This is a slight deviation from the current starting line-up, replacing Hill with Mathias. I can already hear groans by keeping Swanigan in here; however, I keep him in here because this would allow Purdue to not only utilize its size, but most importantly because Painter has implied that he trusts Swanigan despite his lack of effort in these last few games. And in order to establish and consistent starting-5, there needs to be trust between the coach and the players, even if mistakes are made. I really like Johnny Hill (a lot, a whole lot), but he doesn't offer the same offensive threat that Mathias brings, namely being able to create an offensive threat behind the arc. Mathias, and Stephens too, have improved their skills within the arc and in the paint, and with a little bit more time both of these players can be great guards. Davis, Edwards, and Hammons are perhaps the 3 best players on this Purdue team, so I don't think I need to explain why these 3 need to stay. This line up can and should attack the paint and basket with ease, while Mathias, Davis, and Edwards can open things up with long-range jumpers.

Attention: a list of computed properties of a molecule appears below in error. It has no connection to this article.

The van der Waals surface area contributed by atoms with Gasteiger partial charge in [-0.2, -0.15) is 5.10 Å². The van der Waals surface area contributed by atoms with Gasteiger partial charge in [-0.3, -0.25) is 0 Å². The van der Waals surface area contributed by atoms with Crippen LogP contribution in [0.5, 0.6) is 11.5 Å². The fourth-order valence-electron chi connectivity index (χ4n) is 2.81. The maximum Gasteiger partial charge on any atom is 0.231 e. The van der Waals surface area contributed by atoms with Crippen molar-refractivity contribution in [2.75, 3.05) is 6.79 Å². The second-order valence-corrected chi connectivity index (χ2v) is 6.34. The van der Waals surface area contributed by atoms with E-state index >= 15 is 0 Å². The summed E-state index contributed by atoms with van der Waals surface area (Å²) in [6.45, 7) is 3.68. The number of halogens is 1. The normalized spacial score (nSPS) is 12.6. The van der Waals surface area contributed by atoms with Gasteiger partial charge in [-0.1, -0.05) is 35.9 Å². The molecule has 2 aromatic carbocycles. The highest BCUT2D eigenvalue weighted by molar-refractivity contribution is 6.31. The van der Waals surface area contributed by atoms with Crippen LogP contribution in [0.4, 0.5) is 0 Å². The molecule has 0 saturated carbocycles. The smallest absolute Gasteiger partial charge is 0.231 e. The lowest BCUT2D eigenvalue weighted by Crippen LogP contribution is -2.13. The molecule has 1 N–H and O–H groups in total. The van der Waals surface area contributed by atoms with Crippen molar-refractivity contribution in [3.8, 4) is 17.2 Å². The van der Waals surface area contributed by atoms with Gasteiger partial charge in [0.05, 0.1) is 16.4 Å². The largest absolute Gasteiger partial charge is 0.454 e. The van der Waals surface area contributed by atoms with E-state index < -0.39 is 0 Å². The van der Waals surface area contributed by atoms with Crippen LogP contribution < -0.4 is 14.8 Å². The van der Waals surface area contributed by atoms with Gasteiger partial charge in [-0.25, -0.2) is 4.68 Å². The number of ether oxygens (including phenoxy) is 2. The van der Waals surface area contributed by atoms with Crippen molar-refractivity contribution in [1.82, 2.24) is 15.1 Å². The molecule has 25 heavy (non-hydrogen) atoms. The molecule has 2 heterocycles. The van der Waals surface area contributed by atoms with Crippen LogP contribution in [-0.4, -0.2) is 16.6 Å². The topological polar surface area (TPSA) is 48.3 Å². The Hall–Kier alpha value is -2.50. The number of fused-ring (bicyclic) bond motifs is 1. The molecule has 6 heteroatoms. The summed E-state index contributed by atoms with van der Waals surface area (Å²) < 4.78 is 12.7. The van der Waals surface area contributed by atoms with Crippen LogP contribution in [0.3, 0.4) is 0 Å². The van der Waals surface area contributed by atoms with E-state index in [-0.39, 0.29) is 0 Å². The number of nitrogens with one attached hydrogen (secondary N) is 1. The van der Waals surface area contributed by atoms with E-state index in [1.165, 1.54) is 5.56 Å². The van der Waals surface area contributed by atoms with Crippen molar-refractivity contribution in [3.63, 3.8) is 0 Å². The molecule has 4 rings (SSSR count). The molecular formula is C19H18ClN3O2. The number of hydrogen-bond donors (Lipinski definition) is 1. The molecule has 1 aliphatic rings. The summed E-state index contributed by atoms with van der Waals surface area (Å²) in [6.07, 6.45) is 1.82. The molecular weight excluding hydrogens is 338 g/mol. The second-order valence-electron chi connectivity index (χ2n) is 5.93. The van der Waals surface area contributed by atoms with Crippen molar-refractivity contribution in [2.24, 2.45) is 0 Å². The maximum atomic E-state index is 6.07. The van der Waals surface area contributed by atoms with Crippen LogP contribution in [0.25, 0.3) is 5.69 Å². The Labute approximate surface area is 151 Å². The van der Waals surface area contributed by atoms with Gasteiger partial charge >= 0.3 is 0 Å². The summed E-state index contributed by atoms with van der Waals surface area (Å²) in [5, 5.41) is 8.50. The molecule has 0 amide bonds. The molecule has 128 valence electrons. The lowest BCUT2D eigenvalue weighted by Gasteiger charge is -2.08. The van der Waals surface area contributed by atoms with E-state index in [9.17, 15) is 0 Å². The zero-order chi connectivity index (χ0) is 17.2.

Line-up 2: Hill, Mathias, Davis, Edwards, Hammons.

I have a feeling this one will be the crowd favorite between the two I present here. I like Swanigan, but I can't deny the fact that he has been a possession killer in Purdue's 3 losses so far this season, and that maybe Painter is putting too much trust in him at this point. This starting line-up was very similar to what Purdue used last season when they made their comeback campaign during conference play (replacing Hill with Octeus). By pushing Vince back to the 4, it can create more space in the paint for Hammons to exercise his will and makes Vince a threat throughout the entire half-court on offense. Unlike line-up 1, with Hill bringing up the ball, Mathias can either help break a press (*shivers*) or most of the time find a way to get open for a quick 3 pointer. And again Davis can find ways to get open or make space for his teammates to get points.